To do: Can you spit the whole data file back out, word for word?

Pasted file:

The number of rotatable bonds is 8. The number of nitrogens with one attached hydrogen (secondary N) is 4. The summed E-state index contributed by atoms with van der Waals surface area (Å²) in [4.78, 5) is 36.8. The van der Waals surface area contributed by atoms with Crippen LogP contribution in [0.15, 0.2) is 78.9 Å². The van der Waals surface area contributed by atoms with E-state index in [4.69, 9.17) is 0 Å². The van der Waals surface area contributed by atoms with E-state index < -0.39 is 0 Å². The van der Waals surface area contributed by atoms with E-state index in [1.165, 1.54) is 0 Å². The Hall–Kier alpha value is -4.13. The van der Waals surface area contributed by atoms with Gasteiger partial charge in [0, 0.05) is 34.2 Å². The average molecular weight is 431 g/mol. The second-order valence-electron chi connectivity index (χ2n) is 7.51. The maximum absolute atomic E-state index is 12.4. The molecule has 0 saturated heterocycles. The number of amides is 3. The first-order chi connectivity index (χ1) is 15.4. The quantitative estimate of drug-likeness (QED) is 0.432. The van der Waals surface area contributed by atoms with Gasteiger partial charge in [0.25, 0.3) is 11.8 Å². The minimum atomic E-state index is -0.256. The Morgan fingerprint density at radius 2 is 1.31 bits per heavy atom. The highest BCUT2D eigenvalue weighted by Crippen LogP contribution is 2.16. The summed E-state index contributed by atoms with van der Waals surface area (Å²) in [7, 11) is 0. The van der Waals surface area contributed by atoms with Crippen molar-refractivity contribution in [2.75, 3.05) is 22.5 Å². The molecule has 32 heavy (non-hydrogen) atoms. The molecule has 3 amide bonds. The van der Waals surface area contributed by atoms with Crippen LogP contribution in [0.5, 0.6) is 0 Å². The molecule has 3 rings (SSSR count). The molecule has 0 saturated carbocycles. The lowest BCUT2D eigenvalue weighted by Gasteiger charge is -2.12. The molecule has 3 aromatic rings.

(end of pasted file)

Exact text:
The number of rotatable bonds is 8. The number of nitrogens with one attached hydrogen (secondary N) is 4. The summed E-state index contributed by atoms with van der Waals surface area (Å²) in [4.78, 5) is 36.8. The van der Waals surface area contributed by atoms with Crippen LogP contribution in [0.15, 0.2) is 78.9 Å². The van der Waals surface area contributed by atoms with E-state index in [4.69, 9.17) is 0 Å². The van der Waals surface area contributed by atoms with E-state index < -0.39 is 0 Å². The van der Waals surface area contributed by atoms with E-state index in [1.165, 1.54) is 0 Å². The Hall–Kier alpha value is -4.13. The van der Waals surface area contributed by atoms with Gasteiger partial charge in [0, 0.05) is 34.2 Å². The average molecular weight is 431 g/mol. The second-order valence-electron chi connectivity index (χ2n) is 7.51. The maximum absolute atomic E-state index is 12.4. The molecule has 0 saturated heterocycles. The number of amides is 3. The first-order chi connectivity index (χ1) is 15.4. The quantitative estimate of drug-likeness (QED) is 0.432. The van der Waals surface area contributed by atoms with Gasteiger partial charge in [0.25, 0.3) is 11.8 Å². The minimum atomic E-state index is -0.256. The Morgan fingerprint density at radius 2 is 1.31 bits per heavy atom. The highest BCUT2D eigenvalue weighted by Crippen LogP contribution is 2.16. The summed E-state index contributed by atoms with van der Waals surface area (Å²) in [7, 11) is 0. The van der Waals surface area contributed by atoms with Crippen molar-refractivity contribution in [2.75, 3.05) is 22.5 Å². The molecule has 32 heavy (non-hydrogen) atoms. The molecule has 3 amide bonds. The van der Waals surface area contributed by atoms with Crippen LogP contribution in [0.5, 0.6) is 0 Å². The molecule has 3 rings (SSSR count). The molecule has 0 saturated carbocycles. The lowest BCUT2D eigenvalue weighted by Gasteiger charge is -2.12. The molecule has 3 aromatic rings.